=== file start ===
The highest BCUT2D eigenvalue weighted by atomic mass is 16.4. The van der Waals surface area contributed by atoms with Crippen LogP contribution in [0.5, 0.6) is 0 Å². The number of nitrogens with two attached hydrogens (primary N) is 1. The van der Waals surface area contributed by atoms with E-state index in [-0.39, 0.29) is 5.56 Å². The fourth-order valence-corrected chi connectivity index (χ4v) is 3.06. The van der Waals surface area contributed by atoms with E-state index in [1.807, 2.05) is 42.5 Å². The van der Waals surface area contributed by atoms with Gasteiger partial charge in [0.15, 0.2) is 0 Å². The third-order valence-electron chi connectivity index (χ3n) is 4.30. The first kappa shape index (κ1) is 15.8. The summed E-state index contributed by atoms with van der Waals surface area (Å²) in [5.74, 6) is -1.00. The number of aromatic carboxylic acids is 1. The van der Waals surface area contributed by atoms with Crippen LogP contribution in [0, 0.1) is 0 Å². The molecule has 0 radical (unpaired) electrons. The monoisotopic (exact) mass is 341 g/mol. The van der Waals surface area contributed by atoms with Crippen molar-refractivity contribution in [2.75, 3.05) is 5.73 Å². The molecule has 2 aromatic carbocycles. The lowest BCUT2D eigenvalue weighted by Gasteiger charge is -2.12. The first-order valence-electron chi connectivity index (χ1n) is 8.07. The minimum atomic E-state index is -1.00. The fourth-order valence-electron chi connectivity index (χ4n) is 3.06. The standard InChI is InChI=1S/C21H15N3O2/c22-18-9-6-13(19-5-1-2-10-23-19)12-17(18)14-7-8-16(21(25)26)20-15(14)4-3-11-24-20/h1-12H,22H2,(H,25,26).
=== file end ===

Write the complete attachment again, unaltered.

The highest BCUT2D eigenvalue weighted by atomic mass is 16.4. The van der Waals surface area contributed by atoms with Crippen LogP contribution in [0.5, 0.6) is 0 Å². The number of nitrogens with two attached hydrogens (primary N) is 1. The van der Waals surface area contributed by atoms with E-state index in [-0.39, 0.29) is 5.56 Å². The fourth-order valence-corrected chi connectivity index (χ4v) is 3.06. The van der Waals surface area contributed by atoms with E-state index in [1.807, 2.05) is 42.5 Å². The van der Waals surface area contributed by atoms with Gasteiger partial charge in [0.15, 0.2) is 0 Å². The third-order valence-electron chi connectivity index (χ3n) is 4.30. The first kappa shape index (κ1) is 15.8. The summed E-state index contributed by atoms with van der Waals surface area (Å²) in [5.74, 6) is -1.00. The number of aromatic carboxylic acids is 1. The van der Waals surface area contributed by atoms with Crippen LogP contribution in [0, 0.1) is 0 Å². The molecule has 0 radical (unpaired) electrons. The monoisotopic (exact) mass is 341 g/mol. The van der Waals surface area contributed by atoms with Crippen molar-refractivity contribution in [2.75, 3.05) is 5.73 Å². The molecule has 2 aromatic carbocycles. The lowest BCUT2D eigenvalue weighted by Gasteiger charge is -2.12. The first-order valence-electron chi connectivity index (χ1n) is 8.07. The minimum atomic E-state index is -1.00. The fourth-order valence-electron chi connectivity index (χ4n) is 3.06. The standard InChI is InChI=1S/C21H15N3O2/c22-18-9-6-13(19-5-1-2-10-23-19)12-17(18)14-7-8-16(21(25)26)20-15(14)4-3-11-24-20/h1-12H,22H2,(H,25,26).